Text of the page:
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Probably just the simple economics of cost of land vs cost of construction of a new building + ongoing maintenance.

I'm sure if they ever saw need to place this in a city they would construct a building. But for now, it's probably cheaper to just build out where land is cheap (and possibly closer to generation source) and then transport the energy to where it's being used.




How safe would it be to put large quantities of a potentially unstable alkali metal in close proximity to lots of humans?


I know your comment is meant as a potshot, but it actually points out an interesting side-point: safer than putting in a natural gas plant.

In California, the Puente gas plant made headlines last year because they found it was cheaper to create battery storage than an equivalently-sized gas peaker plant. A large part was permitting and land rights. People don't want an emissions-spewing gas plant in their backyard, but an array of batteries in what looks like every other industrial warehouse is much more palatable. (Time-to-go-live was another factor: battery arrays are modular and can be distributed across multiple sites to further minimize risk, a gas plant is a massive multi-year centralized organizational challenge with all the associated costs and all-or-nothing risks)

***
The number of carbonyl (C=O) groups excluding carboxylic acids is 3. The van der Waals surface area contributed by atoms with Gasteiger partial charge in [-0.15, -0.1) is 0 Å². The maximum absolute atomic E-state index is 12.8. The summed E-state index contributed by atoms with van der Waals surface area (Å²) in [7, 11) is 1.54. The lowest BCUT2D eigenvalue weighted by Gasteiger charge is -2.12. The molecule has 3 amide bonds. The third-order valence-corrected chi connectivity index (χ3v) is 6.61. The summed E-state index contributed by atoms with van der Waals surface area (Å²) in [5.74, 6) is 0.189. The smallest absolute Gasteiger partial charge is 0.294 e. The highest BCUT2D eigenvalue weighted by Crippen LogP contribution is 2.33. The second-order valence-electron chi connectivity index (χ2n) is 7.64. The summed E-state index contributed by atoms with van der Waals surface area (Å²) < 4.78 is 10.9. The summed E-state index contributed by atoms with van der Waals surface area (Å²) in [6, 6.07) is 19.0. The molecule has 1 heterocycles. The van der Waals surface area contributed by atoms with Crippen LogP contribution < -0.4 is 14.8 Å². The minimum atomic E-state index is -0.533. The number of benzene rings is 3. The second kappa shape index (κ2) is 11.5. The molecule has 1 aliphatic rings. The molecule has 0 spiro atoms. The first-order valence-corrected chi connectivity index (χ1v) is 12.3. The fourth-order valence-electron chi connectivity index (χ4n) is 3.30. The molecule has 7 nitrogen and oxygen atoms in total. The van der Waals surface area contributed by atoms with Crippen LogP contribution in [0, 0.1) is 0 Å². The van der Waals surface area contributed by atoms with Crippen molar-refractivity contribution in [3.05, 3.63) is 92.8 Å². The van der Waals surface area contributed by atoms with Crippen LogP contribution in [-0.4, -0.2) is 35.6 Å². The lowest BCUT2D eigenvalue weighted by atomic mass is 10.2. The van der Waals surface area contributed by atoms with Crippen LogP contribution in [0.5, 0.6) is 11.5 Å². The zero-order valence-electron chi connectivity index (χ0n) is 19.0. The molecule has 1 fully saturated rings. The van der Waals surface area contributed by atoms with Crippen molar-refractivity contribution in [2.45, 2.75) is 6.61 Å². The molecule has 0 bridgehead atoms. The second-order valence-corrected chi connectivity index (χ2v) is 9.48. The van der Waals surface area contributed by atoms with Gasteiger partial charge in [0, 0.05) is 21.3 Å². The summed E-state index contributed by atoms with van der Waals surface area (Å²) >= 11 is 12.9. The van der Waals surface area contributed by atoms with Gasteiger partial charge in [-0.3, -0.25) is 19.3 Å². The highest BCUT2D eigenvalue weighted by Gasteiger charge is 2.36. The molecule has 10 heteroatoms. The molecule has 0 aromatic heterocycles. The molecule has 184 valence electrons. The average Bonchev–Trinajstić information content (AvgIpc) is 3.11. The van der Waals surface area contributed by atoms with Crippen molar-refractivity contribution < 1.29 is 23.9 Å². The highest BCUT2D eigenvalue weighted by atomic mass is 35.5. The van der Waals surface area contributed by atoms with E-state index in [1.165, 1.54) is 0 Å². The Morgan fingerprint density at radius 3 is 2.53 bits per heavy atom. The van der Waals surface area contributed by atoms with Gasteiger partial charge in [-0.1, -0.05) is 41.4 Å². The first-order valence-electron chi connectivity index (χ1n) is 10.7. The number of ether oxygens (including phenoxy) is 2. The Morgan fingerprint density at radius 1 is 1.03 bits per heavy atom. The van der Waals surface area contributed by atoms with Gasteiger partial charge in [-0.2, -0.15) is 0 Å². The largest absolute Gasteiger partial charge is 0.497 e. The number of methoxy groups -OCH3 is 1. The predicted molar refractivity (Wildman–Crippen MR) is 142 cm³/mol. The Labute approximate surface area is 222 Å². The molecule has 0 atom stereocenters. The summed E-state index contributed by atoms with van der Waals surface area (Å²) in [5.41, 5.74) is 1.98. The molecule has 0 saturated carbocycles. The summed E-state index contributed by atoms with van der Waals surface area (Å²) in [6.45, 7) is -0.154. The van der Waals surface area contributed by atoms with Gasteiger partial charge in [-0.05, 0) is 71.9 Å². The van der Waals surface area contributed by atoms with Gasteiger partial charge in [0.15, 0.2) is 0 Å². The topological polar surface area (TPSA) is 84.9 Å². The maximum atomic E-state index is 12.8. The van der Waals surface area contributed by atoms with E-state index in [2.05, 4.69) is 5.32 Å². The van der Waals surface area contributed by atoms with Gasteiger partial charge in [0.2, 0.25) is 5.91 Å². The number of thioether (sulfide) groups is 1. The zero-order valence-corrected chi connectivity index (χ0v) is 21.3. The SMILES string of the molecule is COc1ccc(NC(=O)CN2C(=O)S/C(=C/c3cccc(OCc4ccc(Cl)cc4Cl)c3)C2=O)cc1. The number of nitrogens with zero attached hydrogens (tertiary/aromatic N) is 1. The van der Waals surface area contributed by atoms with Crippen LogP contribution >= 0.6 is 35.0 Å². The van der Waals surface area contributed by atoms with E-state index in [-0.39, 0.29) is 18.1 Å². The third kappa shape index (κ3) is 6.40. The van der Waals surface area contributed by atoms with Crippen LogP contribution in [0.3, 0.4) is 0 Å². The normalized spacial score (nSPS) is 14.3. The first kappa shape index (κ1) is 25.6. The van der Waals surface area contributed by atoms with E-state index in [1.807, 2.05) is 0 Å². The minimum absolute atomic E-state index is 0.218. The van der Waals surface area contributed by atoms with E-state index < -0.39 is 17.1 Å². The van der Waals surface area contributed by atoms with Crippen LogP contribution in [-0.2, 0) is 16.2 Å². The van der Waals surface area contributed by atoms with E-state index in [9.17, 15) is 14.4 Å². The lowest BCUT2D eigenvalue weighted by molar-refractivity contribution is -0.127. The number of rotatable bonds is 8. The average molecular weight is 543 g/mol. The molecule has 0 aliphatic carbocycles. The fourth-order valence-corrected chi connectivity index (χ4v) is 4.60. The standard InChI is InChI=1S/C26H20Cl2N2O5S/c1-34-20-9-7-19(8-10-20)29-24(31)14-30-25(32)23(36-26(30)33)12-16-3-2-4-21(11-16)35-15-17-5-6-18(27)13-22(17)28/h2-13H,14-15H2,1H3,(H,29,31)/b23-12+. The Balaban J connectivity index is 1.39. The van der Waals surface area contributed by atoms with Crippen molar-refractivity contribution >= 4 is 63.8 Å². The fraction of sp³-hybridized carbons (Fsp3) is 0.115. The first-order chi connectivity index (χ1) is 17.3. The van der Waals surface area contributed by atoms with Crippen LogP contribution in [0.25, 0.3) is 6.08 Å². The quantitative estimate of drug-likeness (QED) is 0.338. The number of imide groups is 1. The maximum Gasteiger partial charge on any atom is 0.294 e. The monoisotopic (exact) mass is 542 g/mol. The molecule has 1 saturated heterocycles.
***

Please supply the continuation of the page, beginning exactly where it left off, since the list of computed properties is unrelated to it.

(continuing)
https://www.greentechmedia.com/articles/read/sce-picks-major...


Another side of the organizational improvements that batteries have: redeployable.

Underprovision? Pour some more concrete, truck a couple more batteries in.

Overprovision? Load em up again and resell them to someone who wants them. Can't quite do that with a gas plant.

Sure there will be some overhead lost, but it just make soooo much sense to go with battiers from a risk perspective.


Definitely, I saw that these units are sized to standard container dimensions as well so they could even load them onto a truck for temporary load balancing or supplying power.

They also look (but I'm a layman) easily maintainable, more like server racks than high tension electricity stations. I wonder if the batteries would be hot swappable.


I mean, we all sleep with phones under our pillow, so


I'll have you know that my phone is at least eight inches away from my head at night.


Haha noooooo way. Even if the EM doesn’t cause any health issues, battery combustion due to overheating right under my head might.


Quite a bit of alkali metal ions exist in your body, your kitchen, and your food.


Probably pretty safe with an appropriate fire suppression system in the building.


I dunno, Teslas going up in flames sometimes cause pretty dangerous fires - iirc in one instance they put a car wreck in a container full of water so the lithium could burn out overnight.

But, if something starts to go wrong it should have monitoring systems and an engineer can swap out the faulty module, and if it does go wrong I hope they have good containment.

But, not much you can do against a proper lithium battery / electrical fire I suspect.


Replace all air in the facility with Halon. That'll put out most fires.


If it's stacked up in a building maybe they can use the energy to lift-off and self destruct elsewhere ;)




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